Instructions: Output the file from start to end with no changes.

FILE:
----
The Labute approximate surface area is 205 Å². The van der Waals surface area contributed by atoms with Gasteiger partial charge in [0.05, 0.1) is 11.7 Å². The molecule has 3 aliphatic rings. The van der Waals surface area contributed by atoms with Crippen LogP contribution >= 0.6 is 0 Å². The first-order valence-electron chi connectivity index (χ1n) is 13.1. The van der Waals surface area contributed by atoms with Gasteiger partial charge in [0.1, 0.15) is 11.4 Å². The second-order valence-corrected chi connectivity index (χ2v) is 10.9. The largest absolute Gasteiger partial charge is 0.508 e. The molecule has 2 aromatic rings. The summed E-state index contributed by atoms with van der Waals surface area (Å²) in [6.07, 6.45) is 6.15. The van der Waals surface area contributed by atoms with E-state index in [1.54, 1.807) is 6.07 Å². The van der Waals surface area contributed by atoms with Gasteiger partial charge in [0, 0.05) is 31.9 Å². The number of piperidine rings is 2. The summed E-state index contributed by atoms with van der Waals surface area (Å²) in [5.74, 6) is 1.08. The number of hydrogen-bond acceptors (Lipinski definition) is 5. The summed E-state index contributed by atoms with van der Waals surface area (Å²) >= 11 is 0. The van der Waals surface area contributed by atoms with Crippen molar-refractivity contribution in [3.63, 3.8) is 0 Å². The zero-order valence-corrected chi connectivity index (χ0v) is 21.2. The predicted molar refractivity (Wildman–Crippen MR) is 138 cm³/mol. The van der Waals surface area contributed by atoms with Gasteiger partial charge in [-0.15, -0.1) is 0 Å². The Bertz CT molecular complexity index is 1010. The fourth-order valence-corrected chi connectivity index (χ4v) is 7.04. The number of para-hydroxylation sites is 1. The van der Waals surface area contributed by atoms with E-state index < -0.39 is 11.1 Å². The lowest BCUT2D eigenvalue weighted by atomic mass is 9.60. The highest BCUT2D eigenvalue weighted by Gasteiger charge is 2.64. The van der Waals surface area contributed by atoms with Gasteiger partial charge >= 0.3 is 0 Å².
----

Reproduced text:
The Labute approximate surface area is 205 Å². The van der Waals surface area contributed by atoms with Gasteiger partial charge in [0.05, 0.1) is 11.7 Å². The molecule has 3 aliphatic rings. The van der Waals surface area contributed by atoms with Crippen LogP contribution >= 0.6 is 0 Å². The first-order valence-electron chi connectivity index (χ1n) is 13.1. The van der Waals surface area contributed by atoms with Gasteiger partial charge in [0.1, 0.15) is 11.4 Å². The second-order valence-corrected chi connectivity index (χ2v) is 10.9. The largest absolute Gasteiger partial charge is 0.508 e. The molecule has 2 aromatic rings. The summed E-state index contributed by atoms with van der Waals surface area (Å²) in [6.07, 6.45) is 6.15. The van der Waals surface area contributed by atoms with E-state index in [1.54, 1.807) is 6.07 Å². The van der Waals surface area contributed by atoms with Gasteiger partial charge in [0, 0.05) is 31.9 Å². The number of piperidine rings is 2. The summed E-state index contributed by atoms with van der Waals surface area (Å²) in [5.74, 6) is 1.08. The number of hydrogen-bond acceptors (Lipinski definition) is 5. The summed E-state index contributed by atoms with van der Waals surface area (Å²) >= 11 is 0. The van der Waals surface area contributed by atoms with Crippen molar-refractivity contribution in [3.63, 3.8) is 0 Å². The zero-order valence-corrected chi connectivity index (χ0v) is 21.2. The predicted molar refractivity (Wildman–Crippen MR) is 138 cm³/mol. The van der Waals surface area contributed by atoms with Gasteiger partial charge in [-0.15, -0.1) is 0 Å². The Bertz CT molecular complexity index is 1010. The fourth-order valence-corrected chi connectivity index (χ4v) is 7.04. The number of para-hydroxylation sites is 1. The van der Waals surface area contributed by atoms with E-state index < -0.39 is 11.1 Å². The lowest BCUT2D eigenvalue weighted by atomic mass is 9.60. The highest BCUT2D eigenvalue weighted by Gasteiger charge is 2.64. The van der Waals surface area contributed by atoms with Gasteiger partial charge >= 0.3 is 0 Å².